(TNS) - There has to be a better way to protect the Susquehanna River flood plain in a high-water event than stacking sandbags.
That is the idea behind a plan being considered by the Luzerne County Flood Protection Authority, according to authority Executive Director Christopher Belleman.
If the authority board approves the plan, all openings in the levee system that are now protected by sandbags in times of flooding would either be closed or else alternatives to sandbags, such as automatic flood gates, would be installed, Belleman said.
That would save time and reduce the need to rely on volunteers during high-water events, according to Belleman.
“A very laborious closure would be eliminated,” he said Wednesday.
Belleman recalled the intense effort required to fill and stack thousands of sandbags at gaps in the levee during the flooding of September 2011 caused by Tropical Storm Lee.
Partly inspired by that memory, Belleman suggested the flood protection authority board consider alternatives to sandbags soon after he became executive director in 2013, he said.
Authority board members “were very supportive and told me to go ahead with this initiative,” Belleman wrote in a follow-up email Wednesday.
The project born of that initiative could start as soon as next year and be completed as soon as 2020, according to Belleman.
The engineering firm Borton Lawson designed plans for the project, and presented them to the authority board at its meeting last week, Belleman said.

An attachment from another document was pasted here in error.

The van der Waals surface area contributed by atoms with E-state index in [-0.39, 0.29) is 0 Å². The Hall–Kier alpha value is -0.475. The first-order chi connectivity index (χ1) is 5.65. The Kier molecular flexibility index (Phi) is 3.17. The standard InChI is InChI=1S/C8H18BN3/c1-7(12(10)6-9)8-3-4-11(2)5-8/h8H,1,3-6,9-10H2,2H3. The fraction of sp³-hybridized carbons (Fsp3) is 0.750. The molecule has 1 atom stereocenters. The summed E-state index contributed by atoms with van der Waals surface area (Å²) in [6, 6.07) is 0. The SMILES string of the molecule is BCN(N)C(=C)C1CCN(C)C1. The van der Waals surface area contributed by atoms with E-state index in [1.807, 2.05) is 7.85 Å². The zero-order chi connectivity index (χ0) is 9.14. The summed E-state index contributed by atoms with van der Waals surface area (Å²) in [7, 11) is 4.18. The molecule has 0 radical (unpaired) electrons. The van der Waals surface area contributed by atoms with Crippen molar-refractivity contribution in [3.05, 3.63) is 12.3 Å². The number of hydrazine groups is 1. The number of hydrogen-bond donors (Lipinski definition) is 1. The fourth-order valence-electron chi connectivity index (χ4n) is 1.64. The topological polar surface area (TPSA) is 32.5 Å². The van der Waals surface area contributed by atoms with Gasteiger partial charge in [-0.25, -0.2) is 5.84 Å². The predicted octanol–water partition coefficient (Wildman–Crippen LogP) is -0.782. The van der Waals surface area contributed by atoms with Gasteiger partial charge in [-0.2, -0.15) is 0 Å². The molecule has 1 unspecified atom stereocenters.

The authority board could vote next month to approve the project, which is estimated to cost $800,000 to $1 million, he said.
That depends on funding, though.
The authority has applied for a $600,000 flood mitigation grant through the Federal Emergency Management Agency for the project. It expects to find out by next week whether it received it.
If the authority receives the grant, the project could proceed as planned, with the remaining $200,000 to $400,000 coming from the authority’s budget, Belleman said. If it does not receive the grant, the project would need to proceed piece by piece, as funding becomes available, he said.
Levee openings included in project plans include locations in Exeter, Wyoming, West Wyoming, Plymouth, Edwardsville and Wilkes-Barre, including the Black Diamond Bridge that connects the latter two.
The openings in the levee at several of the targeted sites stemmed from the need to accommodate railroad lines, and contain abandoned railroad tracks that have not been used in years, Belleman said.
In those areas, the gaps will be closed and the levy will be re-established, he said.
Borton Lawson presented the authority board with several options to eliminate the need for sandbags at other levee openings, he said.
“They gave us a few options,” he said. “There could be different measures put in place at various sites.”
One option is the installation of an automatic flood gate, activated by a “bladder” that would fill with rising water, according to Belleman. That would require just one person to monitor, and allow authority employees and volunteers to direct their efforts elsewhere in times of flooding, he said.
Other options include the installation of a “sliding pocket-gate,” or building a wall that would be topped with “fill” materials.
The project would require approval from Norfolk Southern in areas where work would be performed near railroad tracks owned by that company, Belleman said.
The flood protection authority maintains a 16-mile flood protection system along the Susquehanna River, according to Belleman.
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